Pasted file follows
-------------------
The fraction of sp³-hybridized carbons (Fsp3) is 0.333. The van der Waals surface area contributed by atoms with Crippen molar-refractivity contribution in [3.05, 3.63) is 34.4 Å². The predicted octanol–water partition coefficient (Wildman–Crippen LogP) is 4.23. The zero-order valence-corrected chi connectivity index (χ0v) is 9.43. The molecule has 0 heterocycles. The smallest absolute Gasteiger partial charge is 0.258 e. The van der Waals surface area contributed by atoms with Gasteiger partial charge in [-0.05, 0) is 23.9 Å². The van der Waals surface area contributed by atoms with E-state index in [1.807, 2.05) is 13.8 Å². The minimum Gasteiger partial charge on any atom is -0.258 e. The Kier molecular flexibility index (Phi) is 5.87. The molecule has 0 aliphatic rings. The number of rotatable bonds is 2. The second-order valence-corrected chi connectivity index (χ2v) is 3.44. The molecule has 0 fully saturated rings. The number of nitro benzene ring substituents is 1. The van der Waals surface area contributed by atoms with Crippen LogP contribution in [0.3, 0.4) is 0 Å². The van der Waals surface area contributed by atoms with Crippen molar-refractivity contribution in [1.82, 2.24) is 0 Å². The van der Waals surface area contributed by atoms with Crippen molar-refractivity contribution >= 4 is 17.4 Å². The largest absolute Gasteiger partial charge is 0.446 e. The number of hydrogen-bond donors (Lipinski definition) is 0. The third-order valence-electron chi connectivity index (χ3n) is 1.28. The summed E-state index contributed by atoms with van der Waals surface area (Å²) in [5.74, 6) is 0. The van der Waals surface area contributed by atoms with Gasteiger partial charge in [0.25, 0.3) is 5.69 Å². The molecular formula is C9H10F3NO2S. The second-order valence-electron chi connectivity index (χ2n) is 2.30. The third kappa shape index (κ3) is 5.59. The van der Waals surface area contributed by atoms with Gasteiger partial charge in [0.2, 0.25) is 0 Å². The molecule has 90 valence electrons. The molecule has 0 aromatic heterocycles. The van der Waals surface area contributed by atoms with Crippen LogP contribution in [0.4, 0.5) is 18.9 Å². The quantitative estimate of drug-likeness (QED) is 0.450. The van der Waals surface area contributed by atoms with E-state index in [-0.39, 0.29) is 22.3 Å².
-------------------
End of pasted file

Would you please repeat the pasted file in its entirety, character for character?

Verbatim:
The fraction of sp³-hybridized carbons (Fsp3) is 0.333. The van der Waals surface area contributed by atoms with Crippen molar-refractivity contribution in [3.05, 3.63) is 34.4 Å². The predicted octanol–water partition coefficient (Wildman–Crippen LogP) is 4.23. The zero-order valence-corrected chi connectivity index (χ0v) is 9.43. The molecule has 0 heterocycles. The smallest absolute Gasteiger partial charge is 0.258 e. The van der Waals surface area contributed by atoms with Gasteiger partial charge in [-0.05, 0) is 23.9 Å². The van der Waals surface area contributed by atoms with E-state index in [1.807, 2.05) is 13.8 Å². The minimum Gasteiger partial charge on any atom is -0.258 e. The Kier molecular flexibility index (Phi) is 5.87. The molecule has 0 aliphatic rings. The number of rotatable bonds is 2. The second-order valence-corrected chi connectivity index (χ2v) is 3.44. The molecule has 0 fully saturated rings. The number of nitro benzene ring substituents is 1. The van der Waals surface area contributed by atoms with Crippen LogP contribution in [0.3, 0.4) is 0 Å². The van der Waals surface area contributed by atoms with Crippen molar-refractivity contribution in [1.82, 2.24) is 0 Å². The van der Waals surface area contributed by atoms with Crippen molar-refractivity contribution >= 4 is 17.4 Å². The largest absolute Gasteiger partial charge is 0.446 e. The number of hydrogen-bond donors (Lipinski definition) is 0. The third-order valence-electron chi connectivity index (χ3n) is 1.28. The summed E-state index contributed by atoms with van der Waals surface area (Å²) in [5.74, 6) is 0. The van der Waals surface area contributed by atoms with Gasteiger partial charge in [0.25, 0.3) is 5.69 Å². The molecular formula is C9H10F3NO2S. The second-order valence-electron chi connectivity index (χ2n) is 2.30. The third kappa shape index (κ3) is 5.59. The van der Waals surface area contributed by atoms with Gasteiger partial charge in [0.2, 0.25) is 0 Å². The molecule has 90 valence electrons. The molecule has 0 aromatic heterocycles. The van der Waals surface area contributed by atoms with Crippen LogP contribution in [0.4, 0.5) is 18.9 Å². The quantitative estimate of drug-likeness (QED) is 0.450. The van der Waals surface area contributed by atoms with E-state index in [-0.39, 0.29) is 22.3 Å².